Excerpted From: Patricia A. Broussard and Joi Cardwell, “How Dare You Vote!” The Enactment of Racist and Undemocratic Voting Laws to Preserve White Supremacy, Maintain the Status Quo, and Prevent the Rise of the Black Vote-- Saying the Quiet Parts out Loud, 14 University of Miami Race & Social Justice Law Review 1 (Fall, 2023) (161 Footnotes) (Full Document)


Broussard-Cardwell.jpegVoter suppression is not a new phenomenon, scholars have written about various methods used to control the outcomes of elections since the first documented elections in the colonies. The continuum of suppression has not been broken but rather reinforced by voter ID laws, the closing of local voting polls, and the insipid decisions in cases, most recently Shelby County v. Holder, which gutted the Voting Rights Act of 1965. What has changed since Shelby County is the out-loud, in-your-face, unrestrained approach to voter suppression. Now, the masks are off and there is no attempt to hide the motives of the opposition which believes that only they should control elections. Suppressionists are screaming, “How dare you vote!”

Professor Terry Smith, in Whitelash: Unmasking White Grievance at the Ballot Box, brilliantly summarizes the current anti-voting frenzy by defining the word “Whitelash” as “based on the erroneous, racist view that racial inequality is a natural order, and that Whites should control the pace at which it is dismantled.”

Professor Smith further asserts that the “phenomenon is anchored in fear and resentment of cultural change, change that will eventually render the White majority a racial minority.” In other words, the changing demography has stoked the fear of a power shift. Using Professor Smith's analysis, this article will briefly outline the history of enslavement and the modern context of disenfranchisement. Further, this article will emancipation, the colorization of America, the rise of the Black electorate, and the “Whitelash” that has followed in the form of nationwide “Jim Crowesque” legislation. Stacy Abrams said it best, “What is so notable about this moment, and so disconcerting, is that they are not hiding. There is no attempt to pretend that the intention is not to restrict votes. The language is different.” And lastly, this article will offer a few antidotes to the poison which has infused the nation and put our very democracy in peril.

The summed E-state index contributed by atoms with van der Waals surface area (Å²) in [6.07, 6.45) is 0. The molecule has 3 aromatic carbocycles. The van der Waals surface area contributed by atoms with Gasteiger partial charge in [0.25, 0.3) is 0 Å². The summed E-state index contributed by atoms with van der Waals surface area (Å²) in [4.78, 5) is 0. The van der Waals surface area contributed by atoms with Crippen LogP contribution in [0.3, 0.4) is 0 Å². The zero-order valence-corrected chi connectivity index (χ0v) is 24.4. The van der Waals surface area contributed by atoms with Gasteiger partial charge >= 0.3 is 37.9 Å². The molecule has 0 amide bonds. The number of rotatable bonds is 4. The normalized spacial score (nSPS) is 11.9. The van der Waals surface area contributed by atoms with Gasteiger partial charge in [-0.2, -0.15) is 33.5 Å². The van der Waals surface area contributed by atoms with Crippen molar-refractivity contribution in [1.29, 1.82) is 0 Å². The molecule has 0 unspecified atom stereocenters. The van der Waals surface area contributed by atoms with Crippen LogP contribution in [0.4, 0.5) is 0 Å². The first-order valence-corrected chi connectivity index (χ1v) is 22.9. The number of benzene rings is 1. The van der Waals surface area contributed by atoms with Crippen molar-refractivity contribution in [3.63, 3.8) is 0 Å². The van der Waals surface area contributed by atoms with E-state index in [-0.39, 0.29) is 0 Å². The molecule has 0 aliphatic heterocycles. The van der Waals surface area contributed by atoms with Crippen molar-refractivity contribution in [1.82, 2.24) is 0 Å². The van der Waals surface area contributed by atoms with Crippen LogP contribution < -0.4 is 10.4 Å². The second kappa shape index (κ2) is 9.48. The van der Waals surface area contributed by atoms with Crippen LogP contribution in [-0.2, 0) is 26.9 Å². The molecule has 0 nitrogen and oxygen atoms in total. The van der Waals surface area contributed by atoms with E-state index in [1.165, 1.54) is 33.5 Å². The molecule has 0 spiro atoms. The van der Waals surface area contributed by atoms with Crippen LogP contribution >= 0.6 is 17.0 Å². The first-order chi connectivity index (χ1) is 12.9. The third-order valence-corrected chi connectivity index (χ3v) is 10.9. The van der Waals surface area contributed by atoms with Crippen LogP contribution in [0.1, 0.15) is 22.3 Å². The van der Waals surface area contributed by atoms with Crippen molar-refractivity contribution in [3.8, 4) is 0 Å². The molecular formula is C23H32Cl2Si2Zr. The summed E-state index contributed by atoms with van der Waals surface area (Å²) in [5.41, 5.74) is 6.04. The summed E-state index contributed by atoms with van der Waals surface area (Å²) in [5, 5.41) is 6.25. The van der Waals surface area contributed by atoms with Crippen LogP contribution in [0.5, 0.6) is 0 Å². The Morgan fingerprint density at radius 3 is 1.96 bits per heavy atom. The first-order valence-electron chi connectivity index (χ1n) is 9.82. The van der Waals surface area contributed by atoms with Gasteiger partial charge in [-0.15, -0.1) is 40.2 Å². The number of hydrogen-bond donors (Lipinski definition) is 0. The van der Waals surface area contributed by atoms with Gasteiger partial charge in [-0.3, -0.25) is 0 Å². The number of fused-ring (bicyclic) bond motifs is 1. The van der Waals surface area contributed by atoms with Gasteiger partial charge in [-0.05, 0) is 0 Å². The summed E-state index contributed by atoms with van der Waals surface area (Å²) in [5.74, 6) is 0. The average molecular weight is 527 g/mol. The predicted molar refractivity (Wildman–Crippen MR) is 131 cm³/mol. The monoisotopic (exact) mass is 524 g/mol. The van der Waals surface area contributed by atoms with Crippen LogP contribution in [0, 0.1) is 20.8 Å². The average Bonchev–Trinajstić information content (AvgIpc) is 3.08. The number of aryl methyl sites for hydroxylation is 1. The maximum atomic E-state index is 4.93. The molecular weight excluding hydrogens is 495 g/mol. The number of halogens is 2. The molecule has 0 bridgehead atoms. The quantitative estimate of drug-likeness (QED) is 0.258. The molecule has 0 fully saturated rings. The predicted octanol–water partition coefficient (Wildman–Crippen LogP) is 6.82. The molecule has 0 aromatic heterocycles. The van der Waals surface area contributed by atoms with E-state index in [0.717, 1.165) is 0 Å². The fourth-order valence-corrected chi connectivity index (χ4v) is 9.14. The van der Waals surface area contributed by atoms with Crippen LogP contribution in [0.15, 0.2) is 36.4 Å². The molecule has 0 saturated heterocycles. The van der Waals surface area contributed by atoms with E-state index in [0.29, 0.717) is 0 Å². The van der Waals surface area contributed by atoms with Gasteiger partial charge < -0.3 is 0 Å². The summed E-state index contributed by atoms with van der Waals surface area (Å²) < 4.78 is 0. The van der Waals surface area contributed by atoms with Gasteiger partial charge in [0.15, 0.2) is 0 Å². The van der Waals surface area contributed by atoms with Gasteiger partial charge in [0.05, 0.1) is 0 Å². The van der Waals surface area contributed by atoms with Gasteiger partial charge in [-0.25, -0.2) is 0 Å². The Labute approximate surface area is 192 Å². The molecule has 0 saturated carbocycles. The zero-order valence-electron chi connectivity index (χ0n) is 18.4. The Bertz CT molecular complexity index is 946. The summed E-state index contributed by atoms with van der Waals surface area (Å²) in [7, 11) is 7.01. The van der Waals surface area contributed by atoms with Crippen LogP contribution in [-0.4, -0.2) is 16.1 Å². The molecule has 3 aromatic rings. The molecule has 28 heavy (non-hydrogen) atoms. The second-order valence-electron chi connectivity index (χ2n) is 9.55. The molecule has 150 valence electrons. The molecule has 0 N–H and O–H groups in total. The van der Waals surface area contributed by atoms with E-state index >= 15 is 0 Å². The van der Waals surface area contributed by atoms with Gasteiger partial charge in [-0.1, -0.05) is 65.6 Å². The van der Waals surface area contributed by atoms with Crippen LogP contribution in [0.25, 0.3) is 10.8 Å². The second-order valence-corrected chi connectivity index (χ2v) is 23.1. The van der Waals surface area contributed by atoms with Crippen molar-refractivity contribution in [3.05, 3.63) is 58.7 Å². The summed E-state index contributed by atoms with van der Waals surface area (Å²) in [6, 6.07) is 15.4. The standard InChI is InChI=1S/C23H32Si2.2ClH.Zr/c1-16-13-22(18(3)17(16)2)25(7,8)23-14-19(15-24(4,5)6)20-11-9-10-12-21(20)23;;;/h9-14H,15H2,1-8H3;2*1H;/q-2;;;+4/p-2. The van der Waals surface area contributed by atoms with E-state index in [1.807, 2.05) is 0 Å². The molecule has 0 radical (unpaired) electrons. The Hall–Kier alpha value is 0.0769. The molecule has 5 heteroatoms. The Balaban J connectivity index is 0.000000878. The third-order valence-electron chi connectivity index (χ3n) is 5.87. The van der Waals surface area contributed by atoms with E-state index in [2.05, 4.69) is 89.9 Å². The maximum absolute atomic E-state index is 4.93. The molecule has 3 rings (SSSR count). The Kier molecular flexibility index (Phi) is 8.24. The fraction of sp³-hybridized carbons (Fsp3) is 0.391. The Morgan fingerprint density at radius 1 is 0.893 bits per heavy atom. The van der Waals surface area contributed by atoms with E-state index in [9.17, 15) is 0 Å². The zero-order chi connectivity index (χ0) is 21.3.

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Lastly, we should fight for the right to vote as if our lives depend upon it because they do. As we can attest from the current state of affairs, democracy does not maintain itself, it must be maintained. This maintenance is difficult, exhausting, messy, and imperative because it is indeed time for some new cooks in the kitchen.

Professor Patricia A. Broussard teaches Constitutional law and First Amendment at the Florida A & M University College of Law.

Joi Cardwell is a 3L Student at Florida A & M University College of Law.